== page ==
New answers tagged bashrc
You could check your .bashrc into some sort of version control system such as Git or SVN and have the file regularly pulled down from the repository to each server. If you then update the file on a single server you can push it back up to the main repository to be pulled down to each server from there. It would be best to create this is as a symlink to a ...
The best way is to use centralized log in servers and storage (via NFS or automounts) I'd recommend a mixture of OpenLDAP and Kerberos with NFSv4; however, there are several others such as Samba, just using OpenLDAP, NIS+, or manually syncing files. These all should be readily available in ports and in pkg. As a heads up, you'll need to adjust pam as well. ...
In the end, I sourced the .bashrc from the .profile. For me, this means the .profile must be empty except for running .bashrc to avoid circular references and other confusion. As I've read in the man page, sshd should have invoked the .bashrc, but, oh well, I have a workaround.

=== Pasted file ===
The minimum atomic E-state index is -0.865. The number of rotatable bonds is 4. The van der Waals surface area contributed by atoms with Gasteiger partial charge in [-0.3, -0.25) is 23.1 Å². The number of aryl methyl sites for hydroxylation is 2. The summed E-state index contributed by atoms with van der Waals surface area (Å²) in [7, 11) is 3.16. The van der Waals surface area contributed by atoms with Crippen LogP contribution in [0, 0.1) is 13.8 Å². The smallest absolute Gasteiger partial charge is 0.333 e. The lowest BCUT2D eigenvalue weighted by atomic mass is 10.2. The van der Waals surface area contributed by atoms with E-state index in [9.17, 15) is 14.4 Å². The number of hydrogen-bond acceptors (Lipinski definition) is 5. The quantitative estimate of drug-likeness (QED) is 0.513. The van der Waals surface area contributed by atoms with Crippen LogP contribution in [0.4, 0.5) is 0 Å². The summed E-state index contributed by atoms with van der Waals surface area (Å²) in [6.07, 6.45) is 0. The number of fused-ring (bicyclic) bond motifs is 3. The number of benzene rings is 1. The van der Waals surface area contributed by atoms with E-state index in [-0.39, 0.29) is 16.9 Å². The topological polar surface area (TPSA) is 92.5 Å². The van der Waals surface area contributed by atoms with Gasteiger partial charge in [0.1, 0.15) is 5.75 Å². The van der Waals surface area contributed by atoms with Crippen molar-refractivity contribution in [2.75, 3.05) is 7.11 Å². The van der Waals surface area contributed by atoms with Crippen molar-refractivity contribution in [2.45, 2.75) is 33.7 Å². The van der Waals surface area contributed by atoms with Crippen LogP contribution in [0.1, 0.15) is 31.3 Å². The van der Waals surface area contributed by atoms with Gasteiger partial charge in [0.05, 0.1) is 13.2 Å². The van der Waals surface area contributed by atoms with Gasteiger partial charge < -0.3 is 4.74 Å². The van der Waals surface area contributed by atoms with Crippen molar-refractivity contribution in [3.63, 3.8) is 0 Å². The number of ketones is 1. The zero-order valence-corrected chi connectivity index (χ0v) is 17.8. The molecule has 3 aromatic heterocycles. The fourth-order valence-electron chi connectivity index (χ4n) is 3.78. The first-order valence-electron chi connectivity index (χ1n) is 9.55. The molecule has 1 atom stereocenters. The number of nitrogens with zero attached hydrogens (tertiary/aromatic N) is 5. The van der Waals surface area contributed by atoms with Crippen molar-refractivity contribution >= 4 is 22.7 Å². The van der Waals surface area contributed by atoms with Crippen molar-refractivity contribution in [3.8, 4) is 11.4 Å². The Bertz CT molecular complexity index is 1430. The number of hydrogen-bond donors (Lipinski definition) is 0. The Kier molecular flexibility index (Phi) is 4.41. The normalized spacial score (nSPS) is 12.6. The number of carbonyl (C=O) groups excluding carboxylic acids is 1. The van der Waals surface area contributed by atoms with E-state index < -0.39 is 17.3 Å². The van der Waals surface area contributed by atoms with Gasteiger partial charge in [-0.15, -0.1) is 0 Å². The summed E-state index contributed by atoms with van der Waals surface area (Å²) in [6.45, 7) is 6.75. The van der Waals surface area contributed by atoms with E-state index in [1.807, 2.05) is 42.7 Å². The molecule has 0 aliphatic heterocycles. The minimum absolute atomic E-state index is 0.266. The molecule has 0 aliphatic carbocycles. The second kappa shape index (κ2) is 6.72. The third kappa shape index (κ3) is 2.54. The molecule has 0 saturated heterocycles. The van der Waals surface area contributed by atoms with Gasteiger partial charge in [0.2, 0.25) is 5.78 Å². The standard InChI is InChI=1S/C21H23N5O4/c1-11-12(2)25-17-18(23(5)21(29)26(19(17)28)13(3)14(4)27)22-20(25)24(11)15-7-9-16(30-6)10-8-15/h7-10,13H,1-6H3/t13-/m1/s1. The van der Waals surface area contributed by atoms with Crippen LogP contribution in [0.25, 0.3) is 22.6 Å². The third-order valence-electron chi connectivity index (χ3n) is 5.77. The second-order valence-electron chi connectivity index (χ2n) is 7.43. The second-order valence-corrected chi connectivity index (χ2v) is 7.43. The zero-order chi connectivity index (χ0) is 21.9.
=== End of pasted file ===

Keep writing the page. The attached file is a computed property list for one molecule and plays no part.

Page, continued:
The ~/.bashrc file does not always get read: see Bash Startup Files in the manual. Does your ~/.bash_profile (or ~/.profile) invoke your .bashrc file? Often this appears in .profile files: # if running bash if [ -n "$BASH_VERSION" ]; then # include .bashrc if it exists if [ -f "$HOME/.bashrc" ]; then . "$HOME/.bashrc" fi fi
At the beginning you are recursively sourcing ~/.bashrc. You probably wanted to include /etc/bashrc instead. As a result bash terminates with stack overflow during parsing.
That is because a starting X session never reads your ~/.bashrc and ~/.profile. Usually, the desktop manager is started as root or its own user from an init script. The resulting process usually has the environment of the init process when it hits the desktop manager starting script. (I will not talk about less established init implementations at this ...
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